Refugees on Foot Crowd Out Cars on Austrian Highway




Refugees on Foot Crowd Out Cars on Austrian Highway

With rail links to Austria’s capital still suspended, thousands of migrants are hiking to Vienna from the border with Hungary in their quest for asylum.


Austrian officials halted cross-border train service with HungaryThursday because of "massive overcrowding," saying they no longer have the capacity to deal with the throngs of people wanting to board trains for the 60-kilometer journey.

Austria's A4 highway was shut to cars Friday, making room for the long lines of refugees trekking toward Vienna to seek asylum in Austria or farther on in Germany. Other weary migrants awaited buses at Nickelsdorf, Austria, just across the border with Hungary.


Migrants wait to board buses after crossing the Hungarian-Austrian border in Nickelsdorf, 70 kilometers (43 miles) southeast of Vienna, Sept. 11, 2015. (AP Photo/Ronald Zak)
Migrants wait to board buses after crossing the Hungarian-Austrian border in Nickelsdorf, 70 kilometers (43 miles) southeast of Vienna, Sept. 11, 2015. (AP Photo/Ronald Zak)

Meanwhile, Hungarian police have launched an investigation after an online video surfaced, purportedly showing police at a refugee camp wearing surgical masks as they throw packs of sandwiches into a crowd of migrants.

Hungary has been widely criticized for its treatment of the refugees, compared to the warmer response from Germany and Austria. With its position on the eastern edge of the European Union, Hungary is the first stop for many refugees from war-torn areas seeking a better life in the peaceful, more prosperous nations of Western Europe.

Foreign ministers meeting

In Prague Friday, the foreign ministers of Germany and Luxembourg were meeting with their counterparts from four eastern European Union nations to try to persuade them to accept the European Commission's plan for distributing 160,000 refugees among EU nations.

Germany’s Frank-Walter Steinmeier and Luxembourg's Jean Asselborn have failed to convince the top diplomats from Hungary, the Czech Republic, Poland and Slovakia – all of which have indicated they oppose the plan.

U.S. to accept more Syrians

On Thursday, the United States increased the number of Syrian migrants it plans to accept to 10,000 over the coming year, and also said it will increase its humanitarian assistance to Syrians fleeing violence at home.

The country has taken in about 1,500 refugees from Syria since its civil war broke out more than four years ago.

White House spokesman Josh Earnest said the president approved accepting more of the refugees beginning in October.

The White House promised "robust" background checks on the new arrivals to ensure that national security is not endangered. U.S. intelligence chief James Clapper said this week that he feared Islamic State militants might infiltrate the refugees escaping conflict in the Mideast as they head to other countries.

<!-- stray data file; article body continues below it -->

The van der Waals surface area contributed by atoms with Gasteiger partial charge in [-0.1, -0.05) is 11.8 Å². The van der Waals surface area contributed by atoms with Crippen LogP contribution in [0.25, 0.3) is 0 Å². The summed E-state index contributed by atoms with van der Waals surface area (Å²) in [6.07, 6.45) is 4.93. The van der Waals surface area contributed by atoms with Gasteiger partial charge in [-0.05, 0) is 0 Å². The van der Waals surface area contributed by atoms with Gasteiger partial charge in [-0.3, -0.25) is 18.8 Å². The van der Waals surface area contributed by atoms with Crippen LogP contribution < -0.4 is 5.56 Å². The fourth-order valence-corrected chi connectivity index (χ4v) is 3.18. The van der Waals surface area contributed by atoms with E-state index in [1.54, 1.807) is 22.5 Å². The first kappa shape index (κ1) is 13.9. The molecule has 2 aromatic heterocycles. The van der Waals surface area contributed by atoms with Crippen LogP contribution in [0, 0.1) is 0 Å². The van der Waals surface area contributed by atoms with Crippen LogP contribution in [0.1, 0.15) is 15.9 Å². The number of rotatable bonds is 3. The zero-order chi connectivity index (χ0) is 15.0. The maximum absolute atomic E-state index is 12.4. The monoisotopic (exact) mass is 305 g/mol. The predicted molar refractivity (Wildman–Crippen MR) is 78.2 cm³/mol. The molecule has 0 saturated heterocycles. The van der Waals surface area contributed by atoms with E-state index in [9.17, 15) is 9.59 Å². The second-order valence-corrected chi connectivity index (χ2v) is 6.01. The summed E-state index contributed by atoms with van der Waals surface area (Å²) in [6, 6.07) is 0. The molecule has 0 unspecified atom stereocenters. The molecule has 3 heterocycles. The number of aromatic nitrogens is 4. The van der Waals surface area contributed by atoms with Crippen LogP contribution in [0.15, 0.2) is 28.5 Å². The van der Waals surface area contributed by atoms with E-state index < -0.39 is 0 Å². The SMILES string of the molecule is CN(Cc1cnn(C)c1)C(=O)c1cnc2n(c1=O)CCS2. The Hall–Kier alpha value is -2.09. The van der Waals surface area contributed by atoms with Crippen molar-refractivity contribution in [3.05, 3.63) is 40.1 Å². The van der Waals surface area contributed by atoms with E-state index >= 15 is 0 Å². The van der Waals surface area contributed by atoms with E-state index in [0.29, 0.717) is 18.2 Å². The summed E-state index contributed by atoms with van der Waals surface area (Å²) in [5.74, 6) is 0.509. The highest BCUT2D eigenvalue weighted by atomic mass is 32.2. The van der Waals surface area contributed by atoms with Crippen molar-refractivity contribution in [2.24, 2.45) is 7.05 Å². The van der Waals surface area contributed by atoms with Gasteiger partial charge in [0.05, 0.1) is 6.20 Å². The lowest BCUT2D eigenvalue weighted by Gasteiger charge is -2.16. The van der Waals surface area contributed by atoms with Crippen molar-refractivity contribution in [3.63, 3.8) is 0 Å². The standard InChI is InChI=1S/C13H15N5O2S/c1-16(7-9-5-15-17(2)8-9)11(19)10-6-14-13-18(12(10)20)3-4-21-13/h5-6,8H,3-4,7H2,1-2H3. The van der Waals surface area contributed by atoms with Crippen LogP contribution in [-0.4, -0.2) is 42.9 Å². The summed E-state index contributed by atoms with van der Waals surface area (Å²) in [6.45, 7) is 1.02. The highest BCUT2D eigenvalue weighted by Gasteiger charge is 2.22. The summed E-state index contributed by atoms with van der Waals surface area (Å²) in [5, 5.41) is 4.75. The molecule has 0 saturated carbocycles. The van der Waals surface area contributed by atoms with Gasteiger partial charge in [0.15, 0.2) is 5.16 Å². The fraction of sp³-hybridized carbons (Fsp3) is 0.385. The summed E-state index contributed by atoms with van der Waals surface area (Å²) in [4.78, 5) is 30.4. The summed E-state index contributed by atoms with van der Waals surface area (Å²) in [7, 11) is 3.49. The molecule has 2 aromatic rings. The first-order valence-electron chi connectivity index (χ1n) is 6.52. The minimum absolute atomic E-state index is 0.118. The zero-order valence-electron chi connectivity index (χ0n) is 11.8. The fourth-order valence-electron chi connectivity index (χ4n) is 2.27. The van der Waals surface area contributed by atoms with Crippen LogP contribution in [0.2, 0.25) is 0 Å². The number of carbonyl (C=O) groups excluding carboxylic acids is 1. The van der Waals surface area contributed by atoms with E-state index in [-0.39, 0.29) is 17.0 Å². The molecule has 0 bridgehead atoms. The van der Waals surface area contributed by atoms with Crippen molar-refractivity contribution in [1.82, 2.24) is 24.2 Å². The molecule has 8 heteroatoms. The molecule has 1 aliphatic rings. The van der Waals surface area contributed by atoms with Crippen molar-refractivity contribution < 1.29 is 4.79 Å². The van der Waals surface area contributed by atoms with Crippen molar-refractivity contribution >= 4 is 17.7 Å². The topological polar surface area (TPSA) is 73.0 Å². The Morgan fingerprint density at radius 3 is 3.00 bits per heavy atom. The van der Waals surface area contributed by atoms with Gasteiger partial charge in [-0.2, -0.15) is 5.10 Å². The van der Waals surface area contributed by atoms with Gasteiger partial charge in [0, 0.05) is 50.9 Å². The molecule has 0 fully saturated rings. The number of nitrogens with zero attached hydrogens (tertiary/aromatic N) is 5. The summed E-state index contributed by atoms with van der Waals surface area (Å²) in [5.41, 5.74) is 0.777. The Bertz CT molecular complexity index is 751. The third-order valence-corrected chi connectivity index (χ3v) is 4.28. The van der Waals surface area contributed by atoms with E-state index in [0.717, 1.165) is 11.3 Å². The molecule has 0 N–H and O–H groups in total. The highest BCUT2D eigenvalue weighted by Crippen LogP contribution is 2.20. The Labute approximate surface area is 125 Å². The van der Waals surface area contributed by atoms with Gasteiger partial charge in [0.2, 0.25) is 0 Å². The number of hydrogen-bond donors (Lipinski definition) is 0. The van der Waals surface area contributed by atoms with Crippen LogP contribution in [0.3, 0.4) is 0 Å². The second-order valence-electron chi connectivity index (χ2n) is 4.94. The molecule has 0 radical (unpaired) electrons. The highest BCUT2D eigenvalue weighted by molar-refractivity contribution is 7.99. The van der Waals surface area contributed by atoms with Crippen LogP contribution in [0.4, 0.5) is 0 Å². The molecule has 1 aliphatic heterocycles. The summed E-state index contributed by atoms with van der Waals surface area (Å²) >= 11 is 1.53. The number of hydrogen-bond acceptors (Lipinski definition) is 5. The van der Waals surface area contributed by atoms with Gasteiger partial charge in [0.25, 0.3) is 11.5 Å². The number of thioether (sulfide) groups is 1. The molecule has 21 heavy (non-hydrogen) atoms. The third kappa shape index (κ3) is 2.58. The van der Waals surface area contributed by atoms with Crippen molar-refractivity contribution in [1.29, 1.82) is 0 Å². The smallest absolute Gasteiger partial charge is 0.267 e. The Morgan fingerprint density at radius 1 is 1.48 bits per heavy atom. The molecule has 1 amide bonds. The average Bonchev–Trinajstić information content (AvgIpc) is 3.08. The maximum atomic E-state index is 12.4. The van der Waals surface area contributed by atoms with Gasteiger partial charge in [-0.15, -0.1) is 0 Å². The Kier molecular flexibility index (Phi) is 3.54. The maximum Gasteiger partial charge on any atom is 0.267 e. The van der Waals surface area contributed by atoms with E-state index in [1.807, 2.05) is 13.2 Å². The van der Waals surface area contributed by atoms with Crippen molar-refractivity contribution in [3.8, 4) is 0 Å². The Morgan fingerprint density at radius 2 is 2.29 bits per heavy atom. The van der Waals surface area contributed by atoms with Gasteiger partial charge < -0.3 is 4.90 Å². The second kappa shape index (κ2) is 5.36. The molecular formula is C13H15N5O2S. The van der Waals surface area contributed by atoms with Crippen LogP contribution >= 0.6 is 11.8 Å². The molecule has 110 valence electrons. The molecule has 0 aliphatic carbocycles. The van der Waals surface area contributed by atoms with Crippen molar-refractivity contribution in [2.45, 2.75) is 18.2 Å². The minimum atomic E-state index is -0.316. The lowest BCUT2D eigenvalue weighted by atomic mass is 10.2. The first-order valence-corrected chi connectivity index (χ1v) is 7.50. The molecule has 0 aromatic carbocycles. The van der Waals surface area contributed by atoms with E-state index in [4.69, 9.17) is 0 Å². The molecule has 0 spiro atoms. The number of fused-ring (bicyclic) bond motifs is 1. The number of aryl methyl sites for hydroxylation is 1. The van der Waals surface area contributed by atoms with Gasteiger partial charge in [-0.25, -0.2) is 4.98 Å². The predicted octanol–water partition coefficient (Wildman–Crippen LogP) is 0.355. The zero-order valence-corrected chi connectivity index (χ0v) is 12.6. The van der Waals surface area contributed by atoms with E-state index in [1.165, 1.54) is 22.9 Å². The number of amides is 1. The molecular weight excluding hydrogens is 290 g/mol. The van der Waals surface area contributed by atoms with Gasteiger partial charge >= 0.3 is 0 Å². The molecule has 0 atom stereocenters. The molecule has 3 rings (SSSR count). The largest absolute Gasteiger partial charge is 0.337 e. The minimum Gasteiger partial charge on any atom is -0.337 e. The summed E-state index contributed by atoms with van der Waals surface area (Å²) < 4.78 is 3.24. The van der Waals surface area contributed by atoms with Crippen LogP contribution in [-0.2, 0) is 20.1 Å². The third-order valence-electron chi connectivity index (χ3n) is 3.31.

But at least one humanitarian aid group, the International Rescue Committee, has called the 10,000 number "cold comfort" to victims of Syria's conflict.  It wants the United States to take in more of the migrants.

Emotional appeal

The White House has faced mounting pressure to step up its response to the crisis in Europe, parts of which have been overwhelmed by tens of thousands of migrants fleeing war and poverty in the Middle East and northern Africa.

Click here for report from VOA Serbia correspondent Rade Rankovic on the Serbia-Hungary border

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US to Bolster Sinai Peacekeeping Mission
WASHINGTON—
The United States is sending an additional 75 U.S. troops and other assets to Egypt's Sinai Peninsula to bolster the security of international peacekeepers, who have come under attack from militants in recent days, the Pentagon said Thursday.

Pentagon spokesman Peter Cook said the deployment included a light infantry platoon and forward surgical teams, as well equipment and vehicles.

"Our concern right now, our top priority, is the safety and security of those U.S. personnel there," Cook said.

The announcement came a week after bomb attacks wounded six soldiers, including four Americans, who were assigned to the Multinational Force and Observer peacekeeping mission.

Cook said planning began before that incident.

The MFO was created as a result of the 1979 peace treaty between Egypt and Israel and is based in Sinai, the peninsula that lies between Israel, the Gaza Strip and the Suez Canal.

There are more than 700 U.S. troops currently based in Sinai, the majority of whom are in the southern part of the peninsula, said Pentagon spokesman Major Roger Cabiness.

Israel has called on Egypt to crack down on growing lawlessness in the Sinai, which has become a hideout for jihadi groups opposed to Israel.

Islamist militants were suspected of killing 16 border guards last month in North Sinai, prompting Egypt to send armored vehicles and hundreds of troops in the biggest buildup in the demilitarized zone since Egypt's 1973 war with Israel.

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Refugees on Foot Crowd Out Cars on Austrian Highway Refugees on Foot Crowd Out Cars on Austrian Highway Reviewed by Ajit Kumar on 7:09 PM Rating: 5

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